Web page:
Published on Monday, August 7, 2000 in the New York Times
Greenpeace USA & Ozone Action Attempt A Merger
by John H. Cushman Sr.
WASHINGTON -- It's not so odd that a graduate
of the 80's with a master's
degree in economics and
some supply-side credentials
should now find himself negotiating a big merger.
But in this case, the merger would combine Ozone Action and Greenpeace U.S.A., one of the more obscure and one of the more famous of environmental organizations. The buzzwords might be the same as in the world of corporate combinations -- "synergy" comes to mind -- but the objectives could not be more different.
Greenpeace U.S.A.'s membership is about 300,000, down from the million members it reported several years ago. It has a budget of about $20 million a year, raised mostly by costly direct mail. Its staff numbers about five dozen, after reductions under its former director, Kristen Engberg.
Ozone Action is built quite differently. It has no members, but a network of a few thousand volunteers; its budget of $1.3 million comes mostly from family foundations, and its staff numbers about a dozen.
Both groups are based in Washington, but Greenpeace U.S.A. reports to Greenpeace International in Amsterdam. Ozone Action focuses narrowly on pollution that causes global warming or thins the earth's protective ozone layer. Greenpeace's agenda is much broader, taking in everything, including saving whales and opposing genetically modified crops.
But the groups share something important, Mr. Passacantando said: an appreciation for attention-grabbing theatrics, on the streets or on the high seas, in support of their policy objectives.
And for this sincere son of the suburbs, the trip to the helm of Greenpeace U.S.A.'s ship meant getting used to the ruckus-raising tactics known in the trade as "direct action."
Usually, Ozone Action's events are moderate in tone, like bringing ambassadors from small island states to seashore town meetings on rising ocean levels from global warming, or building Web pages that use government data to illustrate increases in heat waves. But a few months ago, Mr. Passacantando, the president of Friends of the Earth and a few others were arrested at the headquarters of the World Bank in Washington during protests of the April meetings of the international monetary organizations. They tried to hang a banner denouncing energy development and to disrupt traffic with a disabled truck.
"Somehow you can find a way that is outrageous and fun, but still fair and ethical, to speak the truth to power," he says of such tactics. "That's a fun job to go to every morning."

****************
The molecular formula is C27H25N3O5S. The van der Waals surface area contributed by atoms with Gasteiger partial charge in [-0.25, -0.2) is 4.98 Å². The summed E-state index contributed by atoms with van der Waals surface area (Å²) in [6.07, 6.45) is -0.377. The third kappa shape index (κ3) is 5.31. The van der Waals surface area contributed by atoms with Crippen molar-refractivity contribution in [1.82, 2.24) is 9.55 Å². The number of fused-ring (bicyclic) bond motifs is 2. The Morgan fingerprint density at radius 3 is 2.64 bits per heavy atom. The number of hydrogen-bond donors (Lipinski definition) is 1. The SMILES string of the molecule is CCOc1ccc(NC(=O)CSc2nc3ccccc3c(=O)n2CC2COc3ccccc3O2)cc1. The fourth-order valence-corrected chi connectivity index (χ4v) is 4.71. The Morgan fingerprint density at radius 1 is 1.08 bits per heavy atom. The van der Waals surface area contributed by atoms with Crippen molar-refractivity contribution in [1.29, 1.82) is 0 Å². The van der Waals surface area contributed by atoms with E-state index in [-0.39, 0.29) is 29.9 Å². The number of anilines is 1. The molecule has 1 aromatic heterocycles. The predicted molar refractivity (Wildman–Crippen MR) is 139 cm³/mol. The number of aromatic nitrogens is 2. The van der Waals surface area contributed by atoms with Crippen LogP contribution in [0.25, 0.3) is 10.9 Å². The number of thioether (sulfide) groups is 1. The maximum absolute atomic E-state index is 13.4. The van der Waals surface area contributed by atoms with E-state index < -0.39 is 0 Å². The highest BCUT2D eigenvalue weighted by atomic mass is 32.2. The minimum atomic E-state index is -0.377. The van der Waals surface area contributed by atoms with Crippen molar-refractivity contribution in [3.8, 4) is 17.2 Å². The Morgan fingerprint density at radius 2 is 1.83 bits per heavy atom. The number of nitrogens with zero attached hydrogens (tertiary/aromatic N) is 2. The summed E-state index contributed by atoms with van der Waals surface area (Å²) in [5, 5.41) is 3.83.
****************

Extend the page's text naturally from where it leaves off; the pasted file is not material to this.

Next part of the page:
He was not always like this. Growing up in Whippany, N.J., the son of a father who sold insurance and a mother who left a research job to rear him and his younger brother and sister, Mr. Passacantando liked to camp, hike and fish with his dad but was not preoccupied by the environment.
"I was under the false conviction, well conveyed to me during the Reagan years, that the era of movements was over," he said. "I had missed the civil rights movement, and I thought, 'What a shame.' "
He sold computer systems, then was hired by Jude Wanniski's Polyconomics Inc. to sell economic research to Wall Street. "In fact, very conservative research, supply-side research," he recalled. "It was pro-development, without any regard for sustainability."
Meanwhile he got a master's degree in economics at New York University. But his world view was starting to change.
He was reading John Muir and Rachel Carson, the farmer-philosopher Wendell Berry and the eco-spiritualist Thomas Berry. And he became involved "as a minor player" in a local development dispute in Morristown, N.J.
Then Bill Moyers, the head of the Florence and John Schumann Foundation in Montclair, N.J., who is the father of Mr. Passacantando's first wife, took him aboard with the assignment of encouraging "a grass-roots renewal of democracy."
(His current wife works on environmental policy in the Clinton administration.)
The work brought him into contact with environmental advocates, people like Michael Clark, who was building a coalition to protect the Yellowstone ecosystem, and Jeff DeBonis, who was organizing green-leaning professionals in the Forest Service.
"I saw that there was, after all, a movement of activists all over the country; it just did not get through the veil," he says. "There was a wonderful buzz in our democracy, which I had not been seeing, which I did not see in college. This is my generation's great battle, and I wanted to be in the trenches."
In July 1993, he co-founded Ozone Action, taking the name from the crisis over the ozone hole caused by emissions of chlorofluorocarbons. His co-founder was Karen Lohr, a Greenpeace veteran.
The two groups' styles still differ considerably. Ozone Action has been training 200 students to report on corporate efforts to influence the global warming negotiations in The Hague.
Greenpeace, meanwhile, has been driving its boats obstreperously into the path of a test of a missile defense system.
But there is no real culture gap, says Mr. Passacantando, who hopes his team will fit right in after a merger.
"Greenpeace took what the American colonists did at the Tea Party and really did develop it to an art form," he said. "And what you have now is an organization that is stabilized, that came out of a steep fall for the last decade, and really wants its leadership to get its creative work going again."
Copyright 2000 The New York Times Company